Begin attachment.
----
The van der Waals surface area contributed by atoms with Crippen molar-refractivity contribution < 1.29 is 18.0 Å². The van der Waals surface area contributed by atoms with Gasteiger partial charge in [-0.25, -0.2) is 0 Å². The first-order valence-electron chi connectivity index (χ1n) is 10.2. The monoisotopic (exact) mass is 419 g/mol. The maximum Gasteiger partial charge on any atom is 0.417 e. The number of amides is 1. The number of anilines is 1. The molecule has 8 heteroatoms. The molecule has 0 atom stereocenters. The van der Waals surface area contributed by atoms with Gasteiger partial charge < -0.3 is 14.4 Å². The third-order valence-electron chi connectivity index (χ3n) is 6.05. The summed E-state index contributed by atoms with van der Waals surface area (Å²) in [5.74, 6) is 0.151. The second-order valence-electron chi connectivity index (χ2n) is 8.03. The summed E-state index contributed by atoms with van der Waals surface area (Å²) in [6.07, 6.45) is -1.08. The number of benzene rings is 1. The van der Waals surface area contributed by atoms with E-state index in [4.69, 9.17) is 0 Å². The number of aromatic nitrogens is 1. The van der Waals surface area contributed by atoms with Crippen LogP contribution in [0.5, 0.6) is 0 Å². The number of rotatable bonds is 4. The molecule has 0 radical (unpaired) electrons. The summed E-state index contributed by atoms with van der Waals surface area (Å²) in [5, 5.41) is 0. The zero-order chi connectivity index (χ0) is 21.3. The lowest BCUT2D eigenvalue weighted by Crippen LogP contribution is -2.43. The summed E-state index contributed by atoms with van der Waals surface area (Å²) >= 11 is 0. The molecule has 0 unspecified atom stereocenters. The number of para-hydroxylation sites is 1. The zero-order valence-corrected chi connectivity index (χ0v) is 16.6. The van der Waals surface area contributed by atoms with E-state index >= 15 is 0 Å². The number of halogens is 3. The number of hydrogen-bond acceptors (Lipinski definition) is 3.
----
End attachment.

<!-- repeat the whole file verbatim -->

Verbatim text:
The van der Waals surface area contributed by atoms with Crippen molar-refractivity contribution < 1.29 is 18.0 Å². The van der Waals surface area contributed by atoms with Gasteiger partial charge in [-0.25, -0.2) is 0 Å². The first-order valence-electron chi connectivity index (χ1n) is 10.2. The monoisotopic (exact) mass is 419 g/mol. The maximum Gasteiger partial charge on any atom is 0.417 e. The number of amides is 1. The number of anilines is 1. The molecule has 8 heteroatoms. The molecule has 0 atom stereocenters. The van der Waals surface area contributed by atoms with Gasteiger partial charge < -0.3 is 14.4 Å². The third-order valence-electron chi connectivity index (χ3n) is 6.05. The summed E-state index contributed by atoms with van der Waals surface area (Å²) in [5.74, 6) is 0.151. The second-order valence-electron chi connectivity index (χ2n) is 8.03. The summed E-state index contributed by atoms with van der Waals surface area (Å²) in [6.07, 6.45) is -1.08. The number of benzene rings is 1. The van der Waals surface area contributed by atoms with E-state index in [4.69, 9.17) is 0 Å². The number of aromatic nitrogens is 1. The van der Waals surface area contributed by atoms with Crippen LogP contribution in [0.5, 0.6) is 0 Å². The number of rotatable bonds is 4. The molecule has 0 radical (unpaired) electrons. The summed E-state index contributed by atoms with van der Waals surface area (Å²) in [5, 5.41) is 0. The zero-order chi connectivity index (χ0) is 21.3. The lowest BCUT2D eigenvalue weighted by Crippen LogP contribution is -2.43. The summed E-state index contributed by atoms with van der Waals surface area (Å²) >= 11 is 0. The molecule has 0 unspecified atom stereocenters. The number of para-hydroxylation sites is 1. The zero-order valence-corrected chi connectivity index (χ0v) is 16.6. The van der Waals surface area contributed by atoms with E-state index >= 15 is 0 Å². The number of halogens is 3. The number of hydrogen-bond acceptors (Lipinski definition) is 3.